Note that VOIP service cannot be combined with your cell phone number- your cellular service would be discontinued, since one service provider can only use a phone number at a time. You can certainly have both, but they won’t be connected to each other.
Be sure to ask if you call anyone, or are you restricted to calling people serviced by your provider only? With a peer-to-peer service, like Skype (which is great if you only want to call certain people who will also sign up, the service is only useful if it is free and there are people willing to also sign up for the service. They’ll be the ONLY people you can call. Otherwise you need a standard VOIP installation
How do you make the change to VOIP? First, write your list of the features that are important to you. Then decide about the services you want. Decide if you need a professional install? (Yes if you are keeping your existing phones and are not comfortable handing your external phone wiring.) Got to the websites of service providers that advertise in your area- you’ll be much more likely to be able to keep your phone number. Take the list and look up the features you want to see if they are included. If not, make a note of each additional fee, since they will add up when most of them are added every month. Note: many people are thrilled with the basic service, which is generally more feature-rich than your current phone service.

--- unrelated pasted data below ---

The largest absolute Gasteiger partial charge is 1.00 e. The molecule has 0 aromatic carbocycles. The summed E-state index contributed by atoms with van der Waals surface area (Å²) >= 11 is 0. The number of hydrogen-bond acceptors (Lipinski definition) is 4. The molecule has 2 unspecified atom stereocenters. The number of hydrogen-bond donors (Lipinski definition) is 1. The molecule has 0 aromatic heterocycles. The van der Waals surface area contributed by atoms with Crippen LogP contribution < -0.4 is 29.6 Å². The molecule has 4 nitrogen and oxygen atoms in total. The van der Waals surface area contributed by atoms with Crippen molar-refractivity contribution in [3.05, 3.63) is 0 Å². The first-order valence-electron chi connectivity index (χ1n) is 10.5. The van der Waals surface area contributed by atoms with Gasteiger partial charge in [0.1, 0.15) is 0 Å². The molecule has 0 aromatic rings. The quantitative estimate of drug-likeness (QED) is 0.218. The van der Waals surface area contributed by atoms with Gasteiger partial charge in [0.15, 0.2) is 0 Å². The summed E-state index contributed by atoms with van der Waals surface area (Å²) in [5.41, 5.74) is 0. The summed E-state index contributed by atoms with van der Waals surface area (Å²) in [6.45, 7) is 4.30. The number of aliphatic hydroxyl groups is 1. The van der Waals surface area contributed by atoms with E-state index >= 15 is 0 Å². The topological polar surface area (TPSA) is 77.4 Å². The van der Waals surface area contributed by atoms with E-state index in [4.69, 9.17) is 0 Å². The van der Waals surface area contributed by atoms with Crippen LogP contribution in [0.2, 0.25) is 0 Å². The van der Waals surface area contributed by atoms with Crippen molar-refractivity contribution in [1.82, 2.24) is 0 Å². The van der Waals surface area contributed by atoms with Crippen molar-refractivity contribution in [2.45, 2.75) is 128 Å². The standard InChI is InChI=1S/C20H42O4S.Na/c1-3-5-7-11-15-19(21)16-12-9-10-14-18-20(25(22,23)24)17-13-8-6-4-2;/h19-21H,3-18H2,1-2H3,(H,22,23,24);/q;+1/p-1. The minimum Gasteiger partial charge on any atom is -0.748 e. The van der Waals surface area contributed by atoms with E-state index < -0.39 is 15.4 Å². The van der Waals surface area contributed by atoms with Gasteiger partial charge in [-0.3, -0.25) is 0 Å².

Now for the recap. Check the details carefully with your potential provider. Every provider offers different features for free, and has different charges for all the rest. Don’t assume that anything is included, or is free. Use the checklist you put together and only worry about the features that are important to you!